Pubdate: Mon, 26 Oct 1998
Source: Canberra Times (Australia)
Author: Brian McConnell


LAST WEEK a young man died in a toilet in the city. The toilet was the
only safe place he knew to use his heroin.

But for him it proved to be fatal.

He was alone, there was no one with him to see that he was all

As his life slipped away, the door to the toilet had locked
automatically and remained closed for a few precious minutes to hide
his predicament. More precious minutes were also lost while help was

If ever there was a case for safe injecting facilities this is just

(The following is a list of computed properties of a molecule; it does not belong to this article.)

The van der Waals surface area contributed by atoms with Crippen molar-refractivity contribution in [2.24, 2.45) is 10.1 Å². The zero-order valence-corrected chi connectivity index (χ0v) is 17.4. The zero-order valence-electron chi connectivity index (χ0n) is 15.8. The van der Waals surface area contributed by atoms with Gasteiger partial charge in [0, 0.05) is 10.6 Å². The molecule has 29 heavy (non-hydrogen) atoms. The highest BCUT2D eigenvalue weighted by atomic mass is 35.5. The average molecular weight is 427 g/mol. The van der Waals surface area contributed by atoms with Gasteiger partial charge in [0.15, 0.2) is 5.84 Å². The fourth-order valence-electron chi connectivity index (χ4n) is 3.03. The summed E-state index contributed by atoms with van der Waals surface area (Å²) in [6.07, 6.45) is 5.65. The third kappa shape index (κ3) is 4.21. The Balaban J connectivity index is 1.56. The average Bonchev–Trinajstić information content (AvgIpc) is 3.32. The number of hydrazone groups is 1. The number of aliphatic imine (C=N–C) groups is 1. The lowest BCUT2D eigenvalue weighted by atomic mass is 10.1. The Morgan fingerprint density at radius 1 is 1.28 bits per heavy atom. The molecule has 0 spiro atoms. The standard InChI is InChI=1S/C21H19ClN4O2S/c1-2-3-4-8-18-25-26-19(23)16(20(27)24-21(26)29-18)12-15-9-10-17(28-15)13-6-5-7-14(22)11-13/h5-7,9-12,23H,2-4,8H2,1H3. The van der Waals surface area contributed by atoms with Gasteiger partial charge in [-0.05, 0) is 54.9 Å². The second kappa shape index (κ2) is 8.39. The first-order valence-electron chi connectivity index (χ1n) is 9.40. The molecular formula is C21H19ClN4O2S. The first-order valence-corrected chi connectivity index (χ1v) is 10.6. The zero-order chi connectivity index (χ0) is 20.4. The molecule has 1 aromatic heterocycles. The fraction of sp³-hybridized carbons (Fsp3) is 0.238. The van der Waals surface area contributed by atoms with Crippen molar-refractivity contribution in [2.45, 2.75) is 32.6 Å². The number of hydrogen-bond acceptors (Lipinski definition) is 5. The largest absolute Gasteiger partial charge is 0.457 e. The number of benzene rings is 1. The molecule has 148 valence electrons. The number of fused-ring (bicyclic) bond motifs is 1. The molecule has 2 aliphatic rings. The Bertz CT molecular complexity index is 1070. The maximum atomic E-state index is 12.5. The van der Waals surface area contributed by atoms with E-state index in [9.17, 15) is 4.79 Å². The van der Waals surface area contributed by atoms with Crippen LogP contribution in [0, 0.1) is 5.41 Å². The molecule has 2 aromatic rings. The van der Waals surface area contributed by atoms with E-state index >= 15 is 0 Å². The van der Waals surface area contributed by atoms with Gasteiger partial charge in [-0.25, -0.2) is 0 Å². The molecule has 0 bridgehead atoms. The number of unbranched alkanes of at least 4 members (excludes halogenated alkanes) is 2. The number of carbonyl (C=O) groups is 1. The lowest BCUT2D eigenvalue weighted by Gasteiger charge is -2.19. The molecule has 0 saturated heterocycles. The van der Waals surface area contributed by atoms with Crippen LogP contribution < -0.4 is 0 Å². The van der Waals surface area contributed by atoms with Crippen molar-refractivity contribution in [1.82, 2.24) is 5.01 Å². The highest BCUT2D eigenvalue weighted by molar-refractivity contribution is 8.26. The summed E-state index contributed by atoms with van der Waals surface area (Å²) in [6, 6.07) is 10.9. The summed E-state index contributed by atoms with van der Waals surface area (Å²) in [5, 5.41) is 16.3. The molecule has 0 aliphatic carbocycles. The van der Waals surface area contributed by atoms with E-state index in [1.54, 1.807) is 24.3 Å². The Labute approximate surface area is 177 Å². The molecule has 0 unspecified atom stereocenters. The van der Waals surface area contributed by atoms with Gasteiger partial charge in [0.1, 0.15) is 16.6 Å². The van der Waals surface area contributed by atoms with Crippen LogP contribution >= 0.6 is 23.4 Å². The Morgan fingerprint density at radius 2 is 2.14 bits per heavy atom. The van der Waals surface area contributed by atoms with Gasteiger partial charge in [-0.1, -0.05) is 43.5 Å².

such a case. It would have provided a place where his use could have
been supervised and where help would have been immediate - where those
precious minutes along with his life would not have ebbed away. And a
case where the provision of other support services may have enabled
him to regain control of his life and maybe put him on the path to a
drug free life. There will be those with grey, flinty hearts that will
say it was his choice and, if he had simply said ''no'', he would be

The simple fact is that he did not say ''no'' - but he did not deserve
to die.

Society must respond appropriately to this reality and, if a life can
be saved by provision of safe injecting facilities, then there is a
moral obligation to provide them.

BRIAN McCONNELL President, Families and Friends for Drug Law Reform
- ---
Checked-by: Patrick Henry